What is one of the most important lessons you’ve learned about writing?
The willingness to revise and revise and revise again is so much more important than the quality of a first draft. And while the act of writing is solitary, when it comes to revisions, help – at least for me – is so valuable. (One lesson I’m trying to learn is that eventually I have to stop revising. Every time I read through a draft I’ll find more things I want to change. It’s hard for me to just say: enough!)
How did the Creative Writing program help your writing practice?
The greatest gift the program gave me were the friends I made. I have a wonderful online writing group right now. Five of us were classmates our first summer at UBC in 2006, the sixth member – Matthew J Trafford – is a phenomenal writer I was put in contact with before I entered the program, when I was trying to decide whether to study on campus or go the optres route. He convinced me to choose the latter mostly by describing how the summer residencies are like adult summer camp, except with laptops rather than canoes. He’s now the first reader of all my fiction (and his book “The Divinity Gene” is a must-read). Zsuzsi Gartner, my thesis advisor, is an incredible mentor and champion of short fiction. I was so privileged to learn from her, and to be pushed far out of my comfort zone. I didn’t have any writer friends before UBC. Writing was a lonely thing I dreamed about doing. At UBC, I found my tribe.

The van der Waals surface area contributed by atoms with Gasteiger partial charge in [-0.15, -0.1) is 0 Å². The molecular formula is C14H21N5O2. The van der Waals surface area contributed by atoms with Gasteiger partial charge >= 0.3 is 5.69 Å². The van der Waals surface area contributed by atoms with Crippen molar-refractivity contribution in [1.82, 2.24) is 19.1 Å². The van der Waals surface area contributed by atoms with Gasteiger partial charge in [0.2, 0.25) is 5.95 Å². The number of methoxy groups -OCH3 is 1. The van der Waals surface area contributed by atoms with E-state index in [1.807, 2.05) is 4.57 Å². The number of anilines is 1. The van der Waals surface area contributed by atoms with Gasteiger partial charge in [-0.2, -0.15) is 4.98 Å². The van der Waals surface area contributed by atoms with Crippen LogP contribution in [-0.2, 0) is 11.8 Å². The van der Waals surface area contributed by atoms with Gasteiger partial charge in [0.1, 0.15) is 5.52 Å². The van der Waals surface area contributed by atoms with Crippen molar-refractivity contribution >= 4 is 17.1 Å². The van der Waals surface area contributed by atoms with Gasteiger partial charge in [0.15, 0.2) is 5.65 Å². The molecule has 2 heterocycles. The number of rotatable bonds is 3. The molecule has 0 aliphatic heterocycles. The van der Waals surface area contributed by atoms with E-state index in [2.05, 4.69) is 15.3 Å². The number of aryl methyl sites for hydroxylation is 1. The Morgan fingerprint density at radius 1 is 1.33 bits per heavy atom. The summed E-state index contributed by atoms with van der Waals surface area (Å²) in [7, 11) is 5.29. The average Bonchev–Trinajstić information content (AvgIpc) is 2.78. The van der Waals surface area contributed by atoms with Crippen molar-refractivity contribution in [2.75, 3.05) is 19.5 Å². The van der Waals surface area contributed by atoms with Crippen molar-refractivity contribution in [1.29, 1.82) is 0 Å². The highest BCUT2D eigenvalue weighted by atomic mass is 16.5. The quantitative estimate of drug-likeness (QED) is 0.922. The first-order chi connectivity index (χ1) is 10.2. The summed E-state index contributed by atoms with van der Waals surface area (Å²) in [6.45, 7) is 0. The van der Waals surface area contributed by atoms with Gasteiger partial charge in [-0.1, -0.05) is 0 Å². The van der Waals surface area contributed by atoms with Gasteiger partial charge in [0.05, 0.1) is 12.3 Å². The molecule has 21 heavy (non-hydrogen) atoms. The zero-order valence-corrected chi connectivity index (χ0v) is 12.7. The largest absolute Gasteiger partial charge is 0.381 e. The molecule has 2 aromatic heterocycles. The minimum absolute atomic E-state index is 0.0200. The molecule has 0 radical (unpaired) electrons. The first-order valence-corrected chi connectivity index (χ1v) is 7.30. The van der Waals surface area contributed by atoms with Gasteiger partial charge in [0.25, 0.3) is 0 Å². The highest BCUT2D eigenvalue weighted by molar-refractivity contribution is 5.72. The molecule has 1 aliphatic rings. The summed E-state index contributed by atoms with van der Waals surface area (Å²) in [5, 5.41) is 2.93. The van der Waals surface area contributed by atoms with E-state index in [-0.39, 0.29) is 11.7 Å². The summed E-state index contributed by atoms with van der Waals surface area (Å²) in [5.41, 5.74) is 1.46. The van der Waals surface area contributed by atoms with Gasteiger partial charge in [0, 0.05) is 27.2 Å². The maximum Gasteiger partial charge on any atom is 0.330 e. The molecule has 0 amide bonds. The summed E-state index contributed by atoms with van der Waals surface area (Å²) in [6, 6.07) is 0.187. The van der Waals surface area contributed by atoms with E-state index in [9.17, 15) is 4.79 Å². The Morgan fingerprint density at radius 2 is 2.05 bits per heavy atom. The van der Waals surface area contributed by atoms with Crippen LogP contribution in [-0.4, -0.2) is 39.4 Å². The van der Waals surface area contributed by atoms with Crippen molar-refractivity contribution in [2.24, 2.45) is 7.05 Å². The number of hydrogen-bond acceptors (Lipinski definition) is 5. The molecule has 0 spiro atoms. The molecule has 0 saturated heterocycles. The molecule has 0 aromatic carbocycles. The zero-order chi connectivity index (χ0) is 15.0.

Is there something people may not know about you?
There’s a lot people don’t know about me. I’m not on Facebook or Twitter, and isn’t that how people get information these days? I played the cello from when I was three until when I was 19. I often considered building a life that revolved around that instrument, but I wasn’t obsessed enough. And though I love music, I’ve always loved books a little bit more.
What are you working on now?
New short stories, a half-written mid-grade novel, a YA novel in the final stages of revision, an adult novel that’s just taking shape in my brain. My problem isn’t coming up with ideas, it’s choosing one to focus on and seeing it through to the end.
Are you doing any upcoming readings you would like to promo?
I’m doing a little Vancouver/ Victoria/ Nanaimo tour in July, and I’ll be reading at a short fiction event in Toronto in October but none of the details are firmed up yet. When they are, they’ll be up on my website. www.lauratrunkey.com
Find Laura online on Goodreads
Francine Cunningham is the social media executive for the UBC Creative Writing Alumni Association. What does that mean exactly? She is on the Twitter, Facebook, Goodreads accounts and our blog, posting information about our alumni, events and news. She also runs this interview series Featured Alumni and loves being able to get to know the people who make this association what it is. For more information about Francine and her writing find her at www.francinecunningham.ca.